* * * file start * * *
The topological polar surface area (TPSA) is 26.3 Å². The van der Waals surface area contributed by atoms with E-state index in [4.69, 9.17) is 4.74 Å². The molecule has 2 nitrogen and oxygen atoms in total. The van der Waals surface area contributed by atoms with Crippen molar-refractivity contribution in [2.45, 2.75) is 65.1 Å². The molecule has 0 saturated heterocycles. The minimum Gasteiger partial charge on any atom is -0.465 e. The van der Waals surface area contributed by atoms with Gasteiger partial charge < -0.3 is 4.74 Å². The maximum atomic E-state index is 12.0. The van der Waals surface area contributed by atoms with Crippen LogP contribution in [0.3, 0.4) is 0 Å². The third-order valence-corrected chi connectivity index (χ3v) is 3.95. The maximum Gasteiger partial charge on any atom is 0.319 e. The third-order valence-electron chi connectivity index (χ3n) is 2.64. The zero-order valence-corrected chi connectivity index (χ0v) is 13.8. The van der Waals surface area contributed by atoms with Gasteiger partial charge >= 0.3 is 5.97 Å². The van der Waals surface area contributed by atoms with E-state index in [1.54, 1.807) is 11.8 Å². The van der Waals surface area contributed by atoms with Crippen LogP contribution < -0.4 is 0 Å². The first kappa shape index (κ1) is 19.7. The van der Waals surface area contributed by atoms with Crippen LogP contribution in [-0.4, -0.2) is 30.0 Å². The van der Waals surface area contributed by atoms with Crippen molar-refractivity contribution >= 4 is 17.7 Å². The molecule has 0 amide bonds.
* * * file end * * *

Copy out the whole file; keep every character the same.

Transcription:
The topological polar surface area (TPSA) is 26.3 Å². The van der Waals surface area contributed by atoms with E-state index in [4.69, 9.17) is 4.74 Å². The molecule has 2 nitrogen and oxygen atoms in total. The van der Waals surface area contributed by atoms with Crippen molar-refractivity contribution in [2.45, 2.75) is 65.1 Å². The molecule has 0 saturated heterocycles. The minimum Gasteiger partial charge on any atom is -0.465 e. The van der Waals surface area contributed by atoms with Gasteiger partial charge < -0.3 is 4.74 Å². The maximum atomic E-state index is 12.0. The van der Waals surface area contributed by atoms with Crippen LogP contribution in [0.3, 0.4) is 0 Å². The third-order valence-corrected chi connectivity index (χ3v) is 3.95. The maximum Gasteiger partial charge on any atom is 0.319 e. The third-order valence-electron chi connectivity index (χ3n) is 2.64. The zero-order valence-corrected chi connectivity index (χ0v) is 13.8. The van der Waals surface area contributed by atoms with Gasteiger partial charge >= 0.3 is 5.97 Å². The van der Waals surface area contributed by atoms with E-state index in [1.54, 1.807) is 11.8 Å². The van der Waals surface area contributed by atoms with Crippen LogP contribution < -0.4 is 0 Å². The first kappa shape index (κ1) is 19.7. The van der Waals surface area contributed by atoms with Crippen LogP contribution in [-0.4, -0.2) is 30.0 Å². The van der Waals surface area contributed by atoms with Crippen molar-refractivity contribution >= 4 is 17.7 Å². The molecule has 0 amide bonds.